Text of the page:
View from Dublin: We need an election now like a hole in head
The country is inching ever closer towards a general election. Assuming there is a new leader of Fine Gael in the coming weeks, a poll could be triggered very easily after that.
But would an election be good for business? Looking at opinion polls, an election is unlikely to deliver a radically different result in the make-up of the Dail.
Micheal Martin might be Taoiseach in a minority government or a new Fine Gael leader might be Taoiseach in a repeat of the current minority arrangement. But for business and the economy, it is all about the lost time in getting to that point.
For business, time is money and uncertainty is usually bad business. An election campaign would take everybody's focus away from the key economic challenges of Brexit, Trump and the future of foreign direct investment. The country is also facing a rising oil price on global markets, and recovery in the eurozone which might precipitate higher interest rates and a higher cost of raising sovereign debt on the bond market.
After the campaign, the political choreography of coalition talks would follow and then a negotiation of a new programme for government.
Add on the new faces around the cabinet table, who need to read into their briefs, plus the requisite changes to the roles of various government departments.
In all, up to half-a-year could be lost while the Brexit problem trundles on and is negotiated in Brussels and London.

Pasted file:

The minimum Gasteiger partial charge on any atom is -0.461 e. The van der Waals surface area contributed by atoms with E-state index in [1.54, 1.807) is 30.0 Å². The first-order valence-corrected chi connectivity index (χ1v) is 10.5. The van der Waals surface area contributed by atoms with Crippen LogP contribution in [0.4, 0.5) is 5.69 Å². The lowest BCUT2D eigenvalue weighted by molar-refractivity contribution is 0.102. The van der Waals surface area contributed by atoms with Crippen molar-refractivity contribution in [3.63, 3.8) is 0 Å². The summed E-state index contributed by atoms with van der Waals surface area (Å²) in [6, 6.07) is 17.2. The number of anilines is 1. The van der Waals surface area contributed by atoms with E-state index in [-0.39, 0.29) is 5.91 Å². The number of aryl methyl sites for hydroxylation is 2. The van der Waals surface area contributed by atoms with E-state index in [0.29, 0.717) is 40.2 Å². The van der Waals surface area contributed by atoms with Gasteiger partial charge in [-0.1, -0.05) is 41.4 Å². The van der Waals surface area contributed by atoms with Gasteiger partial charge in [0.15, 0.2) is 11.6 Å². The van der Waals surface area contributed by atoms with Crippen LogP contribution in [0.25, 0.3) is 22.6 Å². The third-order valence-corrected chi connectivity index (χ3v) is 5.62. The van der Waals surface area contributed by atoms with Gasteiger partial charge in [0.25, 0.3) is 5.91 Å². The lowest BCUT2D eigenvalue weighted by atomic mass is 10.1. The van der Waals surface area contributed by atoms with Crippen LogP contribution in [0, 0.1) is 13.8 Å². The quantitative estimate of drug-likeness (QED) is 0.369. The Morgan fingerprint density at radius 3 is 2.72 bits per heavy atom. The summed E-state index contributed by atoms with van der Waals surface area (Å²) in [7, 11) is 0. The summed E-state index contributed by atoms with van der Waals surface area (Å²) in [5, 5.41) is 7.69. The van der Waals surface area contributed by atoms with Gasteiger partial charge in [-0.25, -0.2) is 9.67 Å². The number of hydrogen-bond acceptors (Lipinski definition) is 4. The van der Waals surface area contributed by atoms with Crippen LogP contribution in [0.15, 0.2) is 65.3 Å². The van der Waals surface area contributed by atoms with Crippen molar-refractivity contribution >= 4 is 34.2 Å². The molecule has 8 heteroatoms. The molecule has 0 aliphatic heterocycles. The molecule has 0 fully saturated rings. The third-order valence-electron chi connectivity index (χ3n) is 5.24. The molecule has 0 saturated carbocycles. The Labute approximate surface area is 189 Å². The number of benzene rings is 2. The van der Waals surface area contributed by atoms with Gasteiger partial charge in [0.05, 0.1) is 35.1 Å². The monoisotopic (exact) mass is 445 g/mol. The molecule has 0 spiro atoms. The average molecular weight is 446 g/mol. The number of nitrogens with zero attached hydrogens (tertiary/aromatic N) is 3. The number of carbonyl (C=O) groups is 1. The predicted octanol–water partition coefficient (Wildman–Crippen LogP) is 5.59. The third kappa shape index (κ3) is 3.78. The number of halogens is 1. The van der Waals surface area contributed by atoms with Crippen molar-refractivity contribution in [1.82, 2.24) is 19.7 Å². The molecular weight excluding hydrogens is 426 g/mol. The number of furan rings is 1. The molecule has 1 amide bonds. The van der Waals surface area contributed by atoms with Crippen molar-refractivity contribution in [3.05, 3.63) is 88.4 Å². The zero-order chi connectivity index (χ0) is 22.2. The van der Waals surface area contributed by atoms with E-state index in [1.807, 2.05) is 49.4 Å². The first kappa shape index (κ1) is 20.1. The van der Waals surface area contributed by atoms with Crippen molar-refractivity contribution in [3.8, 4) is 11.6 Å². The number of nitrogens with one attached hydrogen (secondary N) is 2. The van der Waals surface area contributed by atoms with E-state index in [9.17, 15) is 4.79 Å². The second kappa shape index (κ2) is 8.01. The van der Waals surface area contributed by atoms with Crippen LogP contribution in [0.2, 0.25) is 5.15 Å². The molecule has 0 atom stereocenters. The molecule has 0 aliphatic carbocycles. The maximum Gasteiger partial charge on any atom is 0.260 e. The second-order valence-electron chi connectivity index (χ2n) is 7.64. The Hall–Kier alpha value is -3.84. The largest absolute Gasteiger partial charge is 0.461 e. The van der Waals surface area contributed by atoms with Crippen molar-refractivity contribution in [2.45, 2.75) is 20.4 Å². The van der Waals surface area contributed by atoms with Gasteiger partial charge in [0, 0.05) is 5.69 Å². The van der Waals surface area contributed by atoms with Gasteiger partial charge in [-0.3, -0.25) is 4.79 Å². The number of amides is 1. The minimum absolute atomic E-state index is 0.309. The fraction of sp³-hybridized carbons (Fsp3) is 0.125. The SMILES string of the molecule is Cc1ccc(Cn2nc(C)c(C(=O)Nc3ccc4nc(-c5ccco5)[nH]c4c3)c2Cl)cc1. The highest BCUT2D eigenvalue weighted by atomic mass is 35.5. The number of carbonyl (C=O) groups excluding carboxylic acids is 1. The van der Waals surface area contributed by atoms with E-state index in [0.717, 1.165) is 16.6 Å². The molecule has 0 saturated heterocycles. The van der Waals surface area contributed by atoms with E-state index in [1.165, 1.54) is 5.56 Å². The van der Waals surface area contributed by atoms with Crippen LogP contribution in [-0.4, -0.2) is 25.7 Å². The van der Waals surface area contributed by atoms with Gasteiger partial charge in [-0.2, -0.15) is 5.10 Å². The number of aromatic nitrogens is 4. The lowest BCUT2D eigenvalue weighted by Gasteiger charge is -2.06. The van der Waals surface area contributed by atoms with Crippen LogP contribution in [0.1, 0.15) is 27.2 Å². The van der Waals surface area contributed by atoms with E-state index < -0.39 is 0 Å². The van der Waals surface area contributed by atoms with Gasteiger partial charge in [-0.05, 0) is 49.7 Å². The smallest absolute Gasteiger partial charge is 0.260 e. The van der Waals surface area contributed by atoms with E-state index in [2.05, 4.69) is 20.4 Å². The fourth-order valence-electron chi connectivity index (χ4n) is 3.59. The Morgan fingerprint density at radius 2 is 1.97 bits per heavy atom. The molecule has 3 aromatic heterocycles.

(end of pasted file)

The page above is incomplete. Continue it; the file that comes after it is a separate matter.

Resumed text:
Our political leaders could end up haggling over the support of an Independent TD in return for a hospital unit, while the future of the trading relationship with one of our most important trade partners is hammered out elsewhere.
A general election might clear the air. But a close result might clear little else.
Fianna Fail's policy documents are not that radically different from what we have now and it is hard to see a radical change in government direction even under a new Fine Gael leader.
Fianna Fail's business policies last time out were made up of very expensive promises. It included reform of the USC at a cost of €2.6bn; equal tax treatment of the self-employed and PAYE at a cost of €123m per year; entrepreneurs capital gains tax reduction up to €15m at a cost of €74m and extending Job Seekers Benefit to the self-employed at a cost of €93m.
It promised to remove loan restrictions on credit unions and let them enter the mortgage market and bring back the Motor Insurance Advisory Board, which has been recommended by an Oireachtas committee but isn't yet government policy.
It also proposed selling off EBS separately from AIB. Some of these ideas are very positive for business and for consumers but would a coalition government get them through at a time of such other hefty demands on the exchequer?
Political parties can't help themselves from making lavish promises that cannot be delivered. Fianna Fail said last time out it would set a target of 98% of all capital expenditure being spent on goods and services provided by domestic Irish contractors - a sort of "putting Ireland first", as it were.
Aside from squaring this one off with European Commission tendering rules, you have to ask how it stacks up with the goal of delivering the best value for money. Any change of approach on Brexit under a new government or new Taoiseach could be significant.